Infographic: Coronavirus pandemic in Buenos Aires
The novel coronavirus pandemic has affected Buenos Aires more than anywhere else in Argentina. But which areas have been affected the most? And how much has everyday life changed in the city?
Figures from the Ministry of Transportation show how drastic a stop the city and its outskirts have undergone. When compared to a normal weekday, the average use of public transport (trains, subways and buses) in the first week of the full lockdown crashed by 87 percent, with only a week of intermediate use when halfway measures were applied midway through March (excepting elders and risk groups from attending work while others continued going to plants and offices).
Since then, the numbers show how movement of people has been slowly creeping upwards, and now stands at almost double the number seen in late March, even though authorities say only essential workers and others with special authorizations (like those taking care of elderly relatives) should make use of public transport.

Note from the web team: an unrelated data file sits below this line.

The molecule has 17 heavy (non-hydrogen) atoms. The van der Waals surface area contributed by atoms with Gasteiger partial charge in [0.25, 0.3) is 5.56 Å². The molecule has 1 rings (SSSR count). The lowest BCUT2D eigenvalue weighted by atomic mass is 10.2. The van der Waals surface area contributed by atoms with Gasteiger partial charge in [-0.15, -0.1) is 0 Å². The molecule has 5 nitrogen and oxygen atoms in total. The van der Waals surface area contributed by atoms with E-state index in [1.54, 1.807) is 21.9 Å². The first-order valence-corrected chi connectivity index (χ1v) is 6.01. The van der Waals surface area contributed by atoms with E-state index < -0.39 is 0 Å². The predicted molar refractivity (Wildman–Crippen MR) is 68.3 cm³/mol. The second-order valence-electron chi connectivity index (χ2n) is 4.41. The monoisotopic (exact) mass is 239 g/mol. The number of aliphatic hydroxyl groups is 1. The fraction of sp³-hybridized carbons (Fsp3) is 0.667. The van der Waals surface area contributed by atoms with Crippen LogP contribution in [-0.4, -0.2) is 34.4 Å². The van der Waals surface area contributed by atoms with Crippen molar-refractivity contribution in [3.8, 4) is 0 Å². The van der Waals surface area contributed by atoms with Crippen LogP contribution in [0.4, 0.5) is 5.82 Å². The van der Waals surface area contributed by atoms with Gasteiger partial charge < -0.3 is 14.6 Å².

This has helped Argentina turn into one of the most effective countries in the region with regards to the pandemic, but red flags are starting to be emerge in some areas of Buenos Aires. The map of Buenos Aires City’s 15 communes is very telling in this regard:
The three communes with most cases per capita are number 1 (Retiro) and number 7 (Flores), where the Villa 31 and Villa 1-11-14 slums are located, followed by number 2 (Recoleta), a wealthy and higher-age region with more nursing homes than other districts. The wealthy Eastern corridor is also generally home to more cases than the rest of the city, possibly an effect of the number of imported cases seen in the days before the lockdown.
Following these statistics over the coming weeks will show how much movement has increased with the authorizations for more businesses to re-open, and how much of an effect this has on contagions across the area.